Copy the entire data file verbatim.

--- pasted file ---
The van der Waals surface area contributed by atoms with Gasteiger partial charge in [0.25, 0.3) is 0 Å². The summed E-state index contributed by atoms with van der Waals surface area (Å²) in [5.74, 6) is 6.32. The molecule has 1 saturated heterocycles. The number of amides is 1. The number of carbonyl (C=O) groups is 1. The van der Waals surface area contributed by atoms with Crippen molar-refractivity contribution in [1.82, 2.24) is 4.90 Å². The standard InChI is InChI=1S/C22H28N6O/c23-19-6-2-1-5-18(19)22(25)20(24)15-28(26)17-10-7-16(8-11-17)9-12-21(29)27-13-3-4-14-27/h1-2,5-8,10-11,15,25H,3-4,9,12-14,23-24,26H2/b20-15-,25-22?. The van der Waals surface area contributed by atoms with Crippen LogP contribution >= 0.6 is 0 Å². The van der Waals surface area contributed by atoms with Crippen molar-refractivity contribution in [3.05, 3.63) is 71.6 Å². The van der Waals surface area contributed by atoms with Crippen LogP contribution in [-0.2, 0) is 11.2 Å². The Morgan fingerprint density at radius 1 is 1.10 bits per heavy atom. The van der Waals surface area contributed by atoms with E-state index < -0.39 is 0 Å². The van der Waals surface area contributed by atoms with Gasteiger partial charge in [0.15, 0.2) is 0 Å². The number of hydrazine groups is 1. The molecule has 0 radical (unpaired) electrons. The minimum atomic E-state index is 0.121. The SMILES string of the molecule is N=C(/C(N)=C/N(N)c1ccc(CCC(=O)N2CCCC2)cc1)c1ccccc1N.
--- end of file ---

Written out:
The van der Waals surface area contributed by atoms with Gasteiger partial charge in [0.25, 0.3) is 0 Å². The summed E-state index contributed by atoms with van der Waals surface area (Å²) in [5.74, 6) is 6.32. The molecule has 1 saturated heterocycles. The number of amides is 1. The number of carbonyl (C=O) groups is 1. The van der Waals surface area contributed by atoms with Crippen molar-refractivity contribution in [1.82, 2.24) is 4.90 Å². The standard InChI is InChI=1S/C22H28N6O/c23-19-6-2-1-5-18(19)22(25)20(24)15-28(26)17-10-7-16(8-11-17)9-12-21(29)27-13-3-4-14-27/h1-2,5-8,10-11,15,25H,3-4,9,12-14,23-24,26H2/b20-15-,25-22?. The van der Waals surface area contributed by atoms with Crippen LogP contribution >= 0.6 is 0 Å². The van der Waals surface area contributed by atoms with Crippen molar-refractivity contribution in [3.05, 3.63) is 71.6 Å². The van der Waals surface area contributed by atoms with Crippen LogP contribution in [-0.2, 0) is 11.2 Å². The Morgan fingerprint density at radius 1 is 1.10 bits per heavy atom. The van der Waals surface area contributed by atoms with E-state index < -0.39 is 0 Å². The van der Waals surface area contributed by atoms with Gasteiger partial charge in [0.15, 0.2) is 0 Å². The number of hydrazine groups is 1. The molecule has 0 radical (unpaired) electrons. The minimum atomic E-state index is 0.121. The SMILES string of the molecule is N=C(/C(N)=C/N(N)c1ccc(CCC(=O)N2CCCC2)cc1)c1ccccc1N.